Running store employees typically select shoes for customers based on the degree of a customer’s foot pronation. This is most typically assessed by having a customer run on a treadmill while the employee visually assesses them from behind. Often, the employee will also record a customer’s foot strike and play it back for them in slow-motion. Most customers will notice that their ankles roll inwards when striking the ground. This is termed, pronation. At this point, the customer is typically informed that due to the degree of pronation, they are likely best suited for a stability or motion control shoe, versus a neutral shoe.
The goal in recommending a stability or motion control shoe is to eliminate or greatly reduce the degree of pronation. To the uninformed consumer, this makes sense. How could the foot/ankle rolling inwards be a good thing? The takeaway is that the less the foot rolls inwards, the better.
WHY IS PRONATION BAD?
It’s not. Nor is it predictive of injury. Pronation is normal and necessary for the foot to absorb the impact of the foot strike. At the end range of pronation, the ankle ‘locks out’ to provide a stable platform for the foot push off against.
The term, overpronation is often used when the degree of pronation is substantial. The issue with this term and classification of overpronation is that there is no clear consensus regarding how many degrees of pronation equates to overpronation. Many clinicians believe that a subtalar joint (ankle joint) angle of 8-10 degrees is representative of overpronation. Even if this angle does represent overpronation, it is unlikely that a quick visual reference of the ankle joint by a running store employee would be accurate. It is important to note that overpronation can be caused in some part by muscle imbalances (weak hip abductor muscles) versus the foot and ankle structure.
PRONATION DOES NOT EQUAL INCREASED INJURY RATES
Multiple studies demonstrate minimal evidence to support the theory that shoe selection (i.e., motion control) due to pronation and, or foot arch type minimizes injury rates.
A 2009 study by Richards et al, found no randomized, controlled studies that correlated the prescription of shoe type to decreased injury rates. Due to this, Richards et at. concluded that prescription of shoe type based on the foot type (ex: pronation) is not an evidence-based practice.
A 2000 study by Kong et al, found that feet adapt to changes in shoe cushioning as well as varying running surfaces. Kong’s study consisted of 24 runners and assessed them over 200 miles of running. At the end of the study, there were no changes in impact forces of the runners, which supports the notion that the body adapts to changes in foot cushioning and support. Additionally, the study also found that regardless of the shoe brand/cushioning type, the primary source of cushioning was the midsole EVA foam.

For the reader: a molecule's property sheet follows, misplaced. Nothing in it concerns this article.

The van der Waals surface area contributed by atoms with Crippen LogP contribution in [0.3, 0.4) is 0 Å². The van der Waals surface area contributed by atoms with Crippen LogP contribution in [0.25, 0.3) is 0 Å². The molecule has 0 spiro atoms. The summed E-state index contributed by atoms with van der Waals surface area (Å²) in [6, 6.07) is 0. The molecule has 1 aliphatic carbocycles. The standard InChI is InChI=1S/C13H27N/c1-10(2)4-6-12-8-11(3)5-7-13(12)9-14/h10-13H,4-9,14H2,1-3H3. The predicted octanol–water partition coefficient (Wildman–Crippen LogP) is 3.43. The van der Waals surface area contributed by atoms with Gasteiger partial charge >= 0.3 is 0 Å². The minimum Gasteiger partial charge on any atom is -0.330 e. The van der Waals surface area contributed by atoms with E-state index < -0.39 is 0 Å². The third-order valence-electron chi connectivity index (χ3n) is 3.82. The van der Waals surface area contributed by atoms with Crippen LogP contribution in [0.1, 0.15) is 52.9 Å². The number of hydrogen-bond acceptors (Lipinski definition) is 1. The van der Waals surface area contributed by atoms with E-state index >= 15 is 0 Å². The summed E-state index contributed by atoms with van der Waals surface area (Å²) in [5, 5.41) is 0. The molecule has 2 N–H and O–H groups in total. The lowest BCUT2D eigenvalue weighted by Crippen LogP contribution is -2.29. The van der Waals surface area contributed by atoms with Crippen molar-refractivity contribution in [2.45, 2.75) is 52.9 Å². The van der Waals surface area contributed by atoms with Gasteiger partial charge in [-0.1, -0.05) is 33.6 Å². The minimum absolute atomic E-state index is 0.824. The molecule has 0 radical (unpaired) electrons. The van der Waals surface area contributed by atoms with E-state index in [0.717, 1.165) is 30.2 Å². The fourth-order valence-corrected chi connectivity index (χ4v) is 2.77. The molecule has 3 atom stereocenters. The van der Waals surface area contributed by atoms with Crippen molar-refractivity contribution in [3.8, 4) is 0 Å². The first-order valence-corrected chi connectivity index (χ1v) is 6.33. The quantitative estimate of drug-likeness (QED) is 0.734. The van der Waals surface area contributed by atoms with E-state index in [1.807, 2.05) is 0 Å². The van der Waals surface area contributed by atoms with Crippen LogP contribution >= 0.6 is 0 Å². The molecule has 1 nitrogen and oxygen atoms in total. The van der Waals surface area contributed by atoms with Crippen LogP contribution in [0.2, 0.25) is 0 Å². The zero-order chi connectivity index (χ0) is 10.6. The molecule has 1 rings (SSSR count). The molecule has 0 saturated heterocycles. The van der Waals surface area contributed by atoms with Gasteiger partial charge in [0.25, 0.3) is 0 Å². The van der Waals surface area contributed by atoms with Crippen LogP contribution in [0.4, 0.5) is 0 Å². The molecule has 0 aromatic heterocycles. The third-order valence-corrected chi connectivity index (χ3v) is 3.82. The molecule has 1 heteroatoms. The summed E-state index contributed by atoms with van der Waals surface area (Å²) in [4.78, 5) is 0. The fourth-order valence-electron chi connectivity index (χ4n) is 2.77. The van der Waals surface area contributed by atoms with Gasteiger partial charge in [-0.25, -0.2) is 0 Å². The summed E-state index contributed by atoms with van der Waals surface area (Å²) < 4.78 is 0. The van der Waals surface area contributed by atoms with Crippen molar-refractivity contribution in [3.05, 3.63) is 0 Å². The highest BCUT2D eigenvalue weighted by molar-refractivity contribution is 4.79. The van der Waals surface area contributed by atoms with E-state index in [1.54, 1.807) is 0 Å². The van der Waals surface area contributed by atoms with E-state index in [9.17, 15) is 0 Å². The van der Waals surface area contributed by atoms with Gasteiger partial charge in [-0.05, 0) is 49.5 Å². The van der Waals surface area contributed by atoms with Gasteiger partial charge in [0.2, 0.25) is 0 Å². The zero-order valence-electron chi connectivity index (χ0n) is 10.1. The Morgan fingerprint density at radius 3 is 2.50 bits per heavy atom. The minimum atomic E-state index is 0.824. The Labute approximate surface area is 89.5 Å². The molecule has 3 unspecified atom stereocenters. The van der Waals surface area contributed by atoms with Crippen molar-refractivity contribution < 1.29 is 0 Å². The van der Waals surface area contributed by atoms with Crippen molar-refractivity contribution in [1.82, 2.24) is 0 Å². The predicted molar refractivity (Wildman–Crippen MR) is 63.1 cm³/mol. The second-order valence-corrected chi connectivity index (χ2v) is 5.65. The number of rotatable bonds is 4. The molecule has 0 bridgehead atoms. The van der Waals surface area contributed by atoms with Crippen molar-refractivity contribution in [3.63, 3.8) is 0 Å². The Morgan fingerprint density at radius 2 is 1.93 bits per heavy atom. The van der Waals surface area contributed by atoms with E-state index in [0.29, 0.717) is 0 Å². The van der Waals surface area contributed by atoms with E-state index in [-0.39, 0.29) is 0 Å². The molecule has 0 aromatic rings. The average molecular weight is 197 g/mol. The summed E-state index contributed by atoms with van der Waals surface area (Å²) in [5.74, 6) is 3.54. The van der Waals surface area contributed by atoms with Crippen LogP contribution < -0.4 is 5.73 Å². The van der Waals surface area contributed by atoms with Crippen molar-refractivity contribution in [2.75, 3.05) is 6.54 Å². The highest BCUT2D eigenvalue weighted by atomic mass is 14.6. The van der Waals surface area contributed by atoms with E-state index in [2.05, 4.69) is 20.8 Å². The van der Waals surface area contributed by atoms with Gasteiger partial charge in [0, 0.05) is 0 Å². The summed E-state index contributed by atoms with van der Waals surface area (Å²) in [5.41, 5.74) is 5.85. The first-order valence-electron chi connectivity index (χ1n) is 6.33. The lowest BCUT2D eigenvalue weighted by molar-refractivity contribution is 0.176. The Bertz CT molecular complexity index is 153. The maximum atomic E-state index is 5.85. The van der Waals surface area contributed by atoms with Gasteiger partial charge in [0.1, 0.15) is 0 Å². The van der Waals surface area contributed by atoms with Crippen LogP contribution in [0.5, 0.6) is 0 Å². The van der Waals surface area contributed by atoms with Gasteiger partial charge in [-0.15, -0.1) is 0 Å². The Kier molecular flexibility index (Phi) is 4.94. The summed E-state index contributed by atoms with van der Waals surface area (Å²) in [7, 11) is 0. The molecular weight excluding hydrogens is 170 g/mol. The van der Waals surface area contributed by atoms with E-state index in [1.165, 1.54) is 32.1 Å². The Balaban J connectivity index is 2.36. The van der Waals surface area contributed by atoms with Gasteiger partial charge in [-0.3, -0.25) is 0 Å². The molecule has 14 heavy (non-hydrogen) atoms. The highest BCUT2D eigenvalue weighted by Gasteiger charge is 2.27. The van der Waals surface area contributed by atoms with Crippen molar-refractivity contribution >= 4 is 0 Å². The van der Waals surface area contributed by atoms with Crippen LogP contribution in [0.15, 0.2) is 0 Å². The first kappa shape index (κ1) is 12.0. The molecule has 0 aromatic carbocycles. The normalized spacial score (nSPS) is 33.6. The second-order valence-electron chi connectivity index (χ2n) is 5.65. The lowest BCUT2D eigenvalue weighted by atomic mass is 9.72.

Perhaps in this case, a new pair of shoes is in order!
Does this mean that you should run in your shoes until the soles fall off? No. As noted above, while the body is able to adapt to some changes in shoe cushioning, it’s likely that substantial changes in shoe cushioning (read: shoes that should be taken out back and shot!) will decrease a runner’s comfort and affect the fit and condition of the shoes. In other words, even if the body is able to adapt to changes in shoe wear, it is not the only performance factor.
DO SHOES NEED REST?
Likely not. While ‘resting’ shoes 24-48 hours between runs is common advice to let the shoes regain their full cushioning properties, a study by Cook et al., found that there was no difference in the retention of cushioning between ‘rested’ shoes and those that were not within a 24-48 hour period.
While swapping out shoes can be a good idea (see below), it’s not for the purpose of allowing shoes to decompress.
Swapping out different shoes while training can reduce the potential for injury. A study found that the likely reason for this was due to the variation of load applied to the musculoskeletal system.
If you get injured or are prone to injury, the starting place to look is not your shoes. Seek out a specialist such as a physical therapist who can assess your posture and running form to identify and ideally rectify any ‘muscle imbalances’ and discomfort/pain. Remember, the body is one big interconnected system so the pain you’re having in your ankle likely has its origin somewhere else on the body. To this point, several studies theorize that most running injuries are the result of training errors and hip dysfunction.
This is not to say that shoes may not influence or contribute to pain or injury, however, it’s likely not the only factor.
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Wen DY, Puffer JC, Schmalzried TP, et al: “Injuries in runners: a prospective study of alignment.” Clinical Journal of Sport Medicine 8: 187, 1998
Kong P.W., Candelaria N.G., Smith D.R., “Running in new and worn shoes: A comparision of three types of cushioning footwear”. Br J Sports Med 2009; 43(10): 745-749.
Reinking MF, Austin TM, Hayes AM: “Risk factors for self-reported exercise-related leg pain in high school cross-country athletes.” Journal of Athletic Training 45: 51, 2010
Franettovich M, Chapman AR, Blanch P, et al: “Altered neuromuscular control in individuals with exercise-related leg pain.” Medicine and Science in Sport and Exercise 42: 546, 2010
James SL, Bates BT, Osternig LR: “Injuries to runners.” American Journal of Sports Medicine 6: 40, 1978
Richards C.E., Magin P.J., Callister R. “Is your prescription of distance running shoes evidence-based?”. Br J Sports Med. 2009; 43(3): 159-162. doi: 10.1136/bjsm.2008.046680. Epub 2008 Apr 18.
Cook SD, Kester MA, Brunet ME.“Shock absorption characteristics of running shoes.” Am J Sports Med. 1985 Jul-Aug;13(4):248-53.